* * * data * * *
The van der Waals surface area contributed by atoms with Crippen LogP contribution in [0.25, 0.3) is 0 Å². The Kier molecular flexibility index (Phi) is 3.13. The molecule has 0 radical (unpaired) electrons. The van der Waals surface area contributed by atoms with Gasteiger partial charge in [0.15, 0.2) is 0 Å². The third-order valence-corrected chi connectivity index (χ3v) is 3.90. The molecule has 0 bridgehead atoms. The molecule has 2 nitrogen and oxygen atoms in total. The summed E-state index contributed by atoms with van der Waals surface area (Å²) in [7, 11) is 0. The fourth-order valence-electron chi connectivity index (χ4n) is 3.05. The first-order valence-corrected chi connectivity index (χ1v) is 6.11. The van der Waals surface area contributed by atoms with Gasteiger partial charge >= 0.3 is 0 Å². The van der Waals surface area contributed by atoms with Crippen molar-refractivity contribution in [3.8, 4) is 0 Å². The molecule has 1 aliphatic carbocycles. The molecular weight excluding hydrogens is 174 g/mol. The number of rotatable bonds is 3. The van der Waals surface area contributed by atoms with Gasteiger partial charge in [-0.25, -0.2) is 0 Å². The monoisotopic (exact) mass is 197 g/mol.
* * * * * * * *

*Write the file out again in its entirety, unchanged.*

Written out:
The van der Waals surface area contributed by atoms with Crippen LogP contribution in [0.25, 0.3) is 0 Å². The Kier molecular flexibility index (Phi) is 3.13. The molecule has 0 radical (unpaired) electrons. The van der Waals surface area contributed by atoms with Gasteiger partial charge in [0.15, 0.2) is 0 Å². The third-order valence-corrected chi connectivity index (χ3v) is 3.90. The molecule has 0 bridgehead atoms. The molecule has 2 nitrogen and oxygen atoms in total. The summed E-state index contributed by atoms with van der Waals surface area (Å²) in [7, 11) is 0. The fourth-order valence-electron chi connectivity index (χ4n) is 3.05. The first-order valence-corrected chi connectivity index (χ1v) is 6.11. The van der Waals surface area contributed by atoms with Gasteiger partial charge >= 0.3 is 0 Å². The van der Waals surface area contributed by atoms with Crippen molar-refractivity contribution in [3.8, 4) is 0 Å². The molecule has 1 aliphatic carbocycles. The molecular weight excluding hydrogens is 174 g/mol. The number of rotatable bonds is 3. The van der Waals surface area contributed by atoms with Gasteiger partial charge in [-0.25, -0.2) is 0 Å². The monoisotopic (exact) mass is 197 g/mol.